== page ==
Steve (Crusher) Casey, 78; A Boston Favorite

Boston Globe – January 12, 1987
By Edgar J. Driscoll Jr.

Steve (Crusher) Casey of Cohasset, former heavyweight wrestling champion of the world and retired owner of a Back Bay cafe, died Saturday in the Brockton Veterans Administration Hospital after a long battle with cancer. He was 78.

Fit and active into his seventies, Mr. Casey had been described as “the last of the pre-television heroes in Boston. And perhaps in other parts of the country.”

He also was a champion oarsmen and in recent years taught youngsters sculling on Cohasset’s Straights Pond.

Mr. Casey reigned over the matfrom 1936 to 1946, attracting crowds to Boston Arena, Boston Garden, Braves Field, Fenway Park, the old Mechanics Hall and such out of town emporiums as Madison Square Garden and San Francisco’s Cow Palace. He had wrestled in every state in the nation but Florida.

His opponents included wrestlers such as Strangler Lewis, The Shadow, The French Angel, Chief Little Wolf, The Sheik, The Hooded Terror, Tiger Tasker, The Hollywood Howitzer, The German Oak and Bronko Nagurski.

Mr. Casey, a native of County Kerry, Ireland, worked wonders on them all with his “Killarney Flip” and “Kerry Crush.”

He first won the world championship in 1937. For the next decade the 220-pound, 6-footer defended his title against almost anyone who thought he could take it away from him. He lost his title for the last time to Frank Sexton in 1946.

“I never met a man I was afraid of – in or out of the ring,” Mr. Casey told reporters when he first landed on the docks of East Boston in 1936 with 201 professional wrestling triumphs in Europe behind him. Sporting a pompadour haircut, he promptly posted a standing offer of $500 to anyone who could go 20 minutes with him in the ring.

He had been brought to this country at age 26 by the late wrestling promoter, Paul Bowser, of Lexington, who had guaranteed him $100,000 for a series of American matches that they both correctly felt would lead to the championship. Bowser once called him “the greatest athlete” he had ever seen.

When Mr. Casey arrived in the United States, wrestling was undergoing a great change, becoming more theater than skilled sport. A wrestler’s success was becoming more dependent on his acting ability than his wrestling ability. The mighty Crusher managed to combine both.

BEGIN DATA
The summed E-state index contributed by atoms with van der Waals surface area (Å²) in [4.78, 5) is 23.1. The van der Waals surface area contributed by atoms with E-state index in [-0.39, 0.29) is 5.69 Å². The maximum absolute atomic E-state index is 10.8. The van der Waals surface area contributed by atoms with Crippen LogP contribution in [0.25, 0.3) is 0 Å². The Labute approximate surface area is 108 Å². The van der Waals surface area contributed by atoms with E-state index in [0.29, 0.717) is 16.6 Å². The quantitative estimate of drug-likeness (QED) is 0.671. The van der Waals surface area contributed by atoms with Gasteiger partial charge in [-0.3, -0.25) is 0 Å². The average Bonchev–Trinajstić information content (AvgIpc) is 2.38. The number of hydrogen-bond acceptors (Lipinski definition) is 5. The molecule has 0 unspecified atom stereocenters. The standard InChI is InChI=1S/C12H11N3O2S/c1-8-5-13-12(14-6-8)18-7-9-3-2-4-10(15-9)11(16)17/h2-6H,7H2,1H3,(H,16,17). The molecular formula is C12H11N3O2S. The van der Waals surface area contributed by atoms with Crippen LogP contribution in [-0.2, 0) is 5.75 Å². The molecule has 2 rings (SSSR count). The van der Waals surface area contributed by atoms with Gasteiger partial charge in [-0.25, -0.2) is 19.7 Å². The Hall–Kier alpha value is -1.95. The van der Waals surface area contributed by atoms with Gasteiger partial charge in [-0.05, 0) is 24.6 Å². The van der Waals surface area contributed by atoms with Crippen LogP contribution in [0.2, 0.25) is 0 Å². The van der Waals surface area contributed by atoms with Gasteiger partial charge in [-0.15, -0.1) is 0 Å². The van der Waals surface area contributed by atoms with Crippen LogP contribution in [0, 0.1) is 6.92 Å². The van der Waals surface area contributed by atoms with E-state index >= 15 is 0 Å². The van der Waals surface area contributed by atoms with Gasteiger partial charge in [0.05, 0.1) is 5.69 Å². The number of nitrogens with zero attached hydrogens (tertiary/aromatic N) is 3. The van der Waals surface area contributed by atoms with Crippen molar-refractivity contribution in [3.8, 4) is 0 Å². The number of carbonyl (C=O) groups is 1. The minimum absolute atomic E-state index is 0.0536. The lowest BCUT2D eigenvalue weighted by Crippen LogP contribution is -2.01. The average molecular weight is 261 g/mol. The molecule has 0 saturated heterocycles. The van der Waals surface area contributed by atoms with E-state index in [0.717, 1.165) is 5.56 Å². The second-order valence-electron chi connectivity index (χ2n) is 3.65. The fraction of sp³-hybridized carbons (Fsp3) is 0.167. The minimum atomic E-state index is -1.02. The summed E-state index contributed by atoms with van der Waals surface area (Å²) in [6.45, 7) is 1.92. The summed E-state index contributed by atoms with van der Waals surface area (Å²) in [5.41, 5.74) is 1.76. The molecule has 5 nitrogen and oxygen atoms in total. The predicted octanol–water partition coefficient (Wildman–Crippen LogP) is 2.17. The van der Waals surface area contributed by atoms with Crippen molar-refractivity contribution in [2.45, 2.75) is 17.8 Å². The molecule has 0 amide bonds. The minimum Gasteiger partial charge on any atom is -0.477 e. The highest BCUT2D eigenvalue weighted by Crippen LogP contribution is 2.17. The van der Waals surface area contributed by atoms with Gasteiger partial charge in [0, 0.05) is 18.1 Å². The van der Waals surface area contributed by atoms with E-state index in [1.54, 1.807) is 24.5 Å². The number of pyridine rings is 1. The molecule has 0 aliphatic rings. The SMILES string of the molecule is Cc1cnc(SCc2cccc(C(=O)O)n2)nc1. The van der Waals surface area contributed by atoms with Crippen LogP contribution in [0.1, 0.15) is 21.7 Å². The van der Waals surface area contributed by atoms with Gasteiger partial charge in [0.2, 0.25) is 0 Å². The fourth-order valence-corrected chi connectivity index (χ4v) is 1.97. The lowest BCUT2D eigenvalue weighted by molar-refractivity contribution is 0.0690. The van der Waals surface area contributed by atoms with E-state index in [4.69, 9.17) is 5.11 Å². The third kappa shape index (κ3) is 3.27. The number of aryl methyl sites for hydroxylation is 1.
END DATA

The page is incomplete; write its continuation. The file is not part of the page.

Mr. Casey developed his rowing skills, which he relied on to keep him in shape for his wrestling bouts, as a youngster in Ireland. He used to scull every day across Kenmare Bay to school and on Sundays to Mass. He also raced in regattas on Lake Killarney with his six brothers, father and grandfather.

“I never lost a rowing match,” he used to say proudly. In 1932, he was headed for the Olympics but was ruled ineligible at the last minute when officials said that a wrestling bout for which he was paid the equivalent of $50 in U.S. currency made him a “pro.”

After coming to this country, he continued sculling in mock races with Harvard crews on the Charles and participating in sculling events in other parts of New England and Canada.

He was especially delighted with the rowing victory he and two of his brothers, Jim and Tom, earned in 1940 over famed Boston scull racer Russell Codman, the city’s onetime fire commissioner.

The brothers won the one-mile contest from the Boston University Bridge to the Harvard Bridge. For their prowess, they received $1,000 from Codman and a cup donated by the late Bay State governor and U.S. senator, Leverett Saltonstall, a skilled rower himself.

“Codman was a real gentleman,” Mr. Casey recalled. “He never thought three clucks from Ireland could beat him, but he finished fourth.”

On retiring from professional wrestling after some 400 matches, Mr. Casey opened the Back Bay barroom bearing the name “Crusher Casey’s” in 1949. In 1968, Mr. Casey was critically wounded and one of his patrons killed when three armed men held up the bar.

In 1976, Mr. Casey, who maintained a camp in Princeton, was given a dinner in Hull attended by more than 240 people, including many noted names in the sports world.

Mr. Casey leaves his wife, Mary (Neiter) Casey; two sons, Patrick Casey of Cohasset and Michael Casey of Hull; a daughter, Margaret Marr of New York City; five brothers, James of Texas, and Patrick, Michael, John and Daniel, all of Ireland; a sister, Josephine Casey, also of Ireland, and three grandchildren.

A funeral Mass will be said at 10 a.m. Thursday, Jan. 15, in St. Anthony’s church, Cohasset.

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